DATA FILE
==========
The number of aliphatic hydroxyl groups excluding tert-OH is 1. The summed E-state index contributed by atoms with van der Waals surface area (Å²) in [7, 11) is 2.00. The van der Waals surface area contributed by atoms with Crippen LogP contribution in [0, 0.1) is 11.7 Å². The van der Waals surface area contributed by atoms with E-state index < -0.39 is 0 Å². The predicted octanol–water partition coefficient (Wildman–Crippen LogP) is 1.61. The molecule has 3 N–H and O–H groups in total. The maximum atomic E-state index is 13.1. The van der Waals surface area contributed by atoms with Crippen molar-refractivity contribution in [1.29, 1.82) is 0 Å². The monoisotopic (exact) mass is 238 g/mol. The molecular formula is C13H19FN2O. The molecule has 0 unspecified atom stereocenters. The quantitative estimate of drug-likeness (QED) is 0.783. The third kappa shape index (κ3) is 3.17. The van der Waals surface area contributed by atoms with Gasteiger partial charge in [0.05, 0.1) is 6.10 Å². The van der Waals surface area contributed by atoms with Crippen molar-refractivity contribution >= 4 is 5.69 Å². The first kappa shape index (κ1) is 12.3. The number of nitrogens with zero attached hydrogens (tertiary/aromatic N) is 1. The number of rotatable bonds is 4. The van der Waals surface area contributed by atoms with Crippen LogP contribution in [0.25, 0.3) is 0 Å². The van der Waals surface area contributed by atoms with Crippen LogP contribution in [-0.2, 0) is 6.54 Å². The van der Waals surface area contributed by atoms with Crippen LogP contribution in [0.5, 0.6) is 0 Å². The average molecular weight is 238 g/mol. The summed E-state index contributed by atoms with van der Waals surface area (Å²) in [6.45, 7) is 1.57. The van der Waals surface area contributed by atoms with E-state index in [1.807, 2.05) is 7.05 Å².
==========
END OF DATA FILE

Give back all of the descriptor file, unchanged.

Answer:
The number of aliphatic hydroxyl groups excluding tert-OH is 1. The summed E-state index contributed by atoms with van der Waals surface area (Å²) in [7, 11) is 2.00. The van der Waals surface area contributed by atoms with Crippen LogP contribution in [0, 0.1) is 11.7 Å². The van der Waals surface area contributed by atoms with E-state index < -0.39 is 0 Å². The predicted octanol–water partition coefficient (Wildman–Crippen LogP) is 1.61. The molecule has 3 N–H and O–H groups in total. The maximum atomic E-state index is 13.1. The van der Waals surface area contributed by atoms with Crippen molar-refractivity contribution in [1.29, 1.82) is 0 Å². The monoisotopic (exact) mass is 238 g/mol. The molecular formula is C13H19FN2O. The molecule has 0 unspecified atom stereocenters. The quantitative estimate of drug-likeness (QED) is 0.783. The third kappa shape index (κ3) is 3.17. The van der Waals surface area contributed by atoms with Gasteiger partial charge in [0.05, 0.1) is 6.10 Å². The van der Waals surface area contributed by atoms with Crippen molar-refractivity contribution >= 4 is 5.69 Å². The first kappa shape index (κ1) is 12.3. The number of nitrogens with zero attached hydrogens (tertiary/aromatic N) is 1. The number of rotatable bonds is 4. The van der Waals surface area contributed by atoms with Crippen LogP contribution in [0.25, 0.3) is 0 Å². The van der Waals surface area contributed by atoms with Crippen LogP contribution in [-0.2, 0) is 6.54 Å². The van der Waals surface area contributed by atoms with Crippen LogP contribution in [0.5, 0.6) is 0 Å². The average molecular weight is 238 g/mol. The summed E-state index contributed by atoms with van der Waals surface area (Å²) in [6.45, 7) is 1.57. The van der Waals surface area contributed by atoms with E-state index in [1.807, 2.05) is 7.05 Å².